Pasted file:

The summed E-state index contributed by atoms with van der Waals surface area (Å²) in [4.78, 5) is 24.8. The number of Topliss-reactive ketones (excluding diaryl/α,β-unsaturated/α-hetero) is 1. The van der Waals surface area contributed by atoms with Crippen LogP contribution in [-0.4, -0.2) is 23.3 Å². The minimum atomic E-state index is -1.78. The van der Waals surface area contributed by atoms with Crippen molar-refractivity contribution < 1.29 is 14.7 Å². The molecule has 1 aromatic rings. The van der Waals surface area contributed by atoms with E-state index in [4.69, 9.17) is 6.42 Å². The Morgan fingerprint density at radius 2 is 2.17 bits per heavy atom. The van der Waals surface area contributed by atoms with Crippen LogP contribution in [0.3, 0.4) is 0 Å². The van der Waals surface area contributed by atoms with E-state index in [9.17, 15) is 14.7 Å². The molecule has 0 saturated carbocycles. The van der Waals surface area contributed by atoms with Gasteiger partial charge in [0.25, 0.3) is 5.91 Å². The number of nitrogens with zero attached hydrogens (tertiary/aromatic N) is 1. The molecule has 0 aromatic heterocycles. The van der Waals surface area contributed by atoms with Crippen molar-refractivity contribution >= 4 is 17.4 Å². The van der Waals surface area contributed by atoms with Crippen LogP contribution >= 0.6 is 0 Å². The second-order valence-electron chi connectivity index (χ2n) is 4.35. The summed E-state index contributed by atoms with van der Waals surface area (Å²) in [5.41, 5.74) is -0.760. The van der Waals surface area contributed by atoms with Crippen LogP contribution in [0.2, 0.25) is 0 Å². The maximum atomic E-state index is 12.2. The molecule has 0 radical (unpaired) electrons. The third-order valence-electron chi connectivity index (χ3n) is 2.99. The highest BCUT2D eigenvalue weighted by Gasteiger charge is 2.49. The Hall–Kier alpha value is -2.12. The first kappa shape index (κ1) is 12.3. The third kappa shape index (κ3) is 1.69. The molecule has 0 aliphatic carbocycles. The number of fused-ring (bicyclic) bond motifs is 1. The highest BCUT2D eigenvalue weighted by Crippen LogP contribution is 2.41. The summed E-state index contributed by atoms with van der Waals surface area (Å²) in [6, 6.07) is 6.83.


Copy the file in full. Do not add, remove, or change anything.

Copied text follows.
The summed E-state index contributed by atoms with van der Waals surface area (Å²) in [4.78, 5) is 24.8. The number of Topliss-reactive ketones (excluding diaryl/α,β-unsaturated/α-hetero) is 1. The van der Waals surface area contributed by atoms with Crippen LogP contribution in [-0.4, -0.2) is 23.3 Å². The minimum atomic E-state index is -1.78. The van der Waals surface area contributed by atoms with Crippen molar-refractivity contribution < 1.29 is 14.7 Å². The molecule has 1 aromatic rings. The van der Waals surface area contributed by atoms with E-state index in [4.69, 9.17) is 6.42 Å². The Morgan fingerprint density at radius 2 is 2.17 bits per heavy atom. The van der Waals surface area contributed by atoms with Crippen LogP contribution in [0.3, 0.4) is 0 Å². The van der Waals surface area contributed by atoms with E-state index in [9.17, 15) is 14.7 Å². The molecule has 0 saturated carbocycles. The van der Waals surface area contributed by atoms with Gasteiger partial charge in [0.25, 0.3) is 5.91 Å². The number of nitrogens with zero attached hydrogens (tertiary/aromatic N) is 1. The molecule has 0 aromatic heterocycles. The van der Waals surface area contributed by atoms with Crippen molar-refractivity contribution >= 4 is 17.4 Å². The van der Waals surface area contributed by atoms with Crippen LogP contribution >= 0.6 is 0 Å². The second-order valence-electron chi connectivity index (χ2n) is 4.35. The summed E-state index contributed by atoms with van der Waals surface area (Å²) in [5.41, 5.74) is -0.760. The van der Waals surface area contributed by atoms with Crippen LogP contribution in [0.2, 0.25) is 0 Å². The maximum atomic E-state index is 12.2. The molecule has 0 radical (unpaired) electrons. The third-order valence-electron chi connectivity index (χ3n) is 2.99. The highest BCUT2D eigenvalue weighted by Gasteiger charge is 2.49. The Hall–Kier alpha value is -2.12. The first kappa shape index (κ1) is 12.3. The third kappa shape index (κ3) is 1.69. The molecule has 0 aliphatic carbocycles. The number of fused-ring (bicyclic) bond motifs is 1. The highest BCUT2D eigenvalue weighted by Crippen LogP contribution is 2.41. The summed E-state index contributed by atoms with van der Waals surface area (Å²) in [6, 6.07) is 6.83.